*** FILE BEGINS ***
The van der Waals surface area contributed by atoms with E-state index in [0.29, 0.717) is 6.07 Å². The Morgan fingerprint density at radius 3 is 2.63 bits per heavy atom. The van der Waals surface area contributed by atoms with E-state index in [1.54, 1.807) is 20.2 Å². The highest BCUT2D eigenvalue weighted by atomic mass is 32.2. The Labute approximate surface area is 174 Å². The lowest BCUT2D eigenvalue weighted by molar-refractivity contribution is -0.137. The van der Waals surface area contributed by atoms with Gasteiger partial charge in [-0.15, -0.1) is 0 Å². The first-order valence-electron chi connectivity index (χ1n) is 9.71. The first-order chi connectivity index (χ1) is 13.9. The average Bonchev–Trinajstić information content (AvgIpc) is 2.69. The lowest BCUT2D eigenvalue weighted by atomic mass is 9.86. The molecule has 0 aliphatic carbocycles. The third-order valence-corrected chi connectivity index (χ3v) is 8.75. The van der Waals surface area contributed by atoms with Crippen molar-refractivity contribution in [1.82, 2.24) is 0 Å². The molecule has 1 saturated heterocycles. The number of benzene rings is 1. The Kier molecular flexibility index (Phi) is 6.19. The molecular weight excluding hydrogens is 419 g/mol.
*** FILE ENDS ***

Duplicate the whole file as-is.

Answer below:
The van der Waals surface area contributed by atoms with E-state index in [0.29, 0.717) is 6.07 Å². The Morgan fingerprint density at radius 3 is 2.63 bits per heavy atom. The van der Waals surface area contributed by atoms with E-state index in [1.54, 1.807) is 20.2 Å². The highest BCUT2D eigenvalue weighted by atomic mass is 32.2. The Labute approximate surface area is 174 Å². The lowest BCUT2D eigenvalue weighted by molar-refractivity contribution is -0.137. The van der Waals surface area contributed by atoms with Gasteiger partial charge in [-0.15, -0.1) is 0 Å². The first-order valence-electron chi connectivity index (χ1n) is 9.71. The first-order chi connectivity index (χ1) is 13.9. The average Bonchev–Trinajstić information content (AvgIpc) is 2.69. The lowest BCUT2D eigenvalue weighted by atomic mass is 9.86. The molecule has 0 aliphatic carbocycles. The third-order valence-corrected chi connectivity index (χ3v) is 8.75. The van der Waals surface area contributed by atoms with Crippen molar-refractivity contribution in [1.82, 2.24) is 0 Å². The molecule has 1 saturated heterocycles. The number of benzene rings is 1. The Kier molecular flexibility index (Phi) is 6.19. The molecular weight excluding hydrogens is 419 g/mol.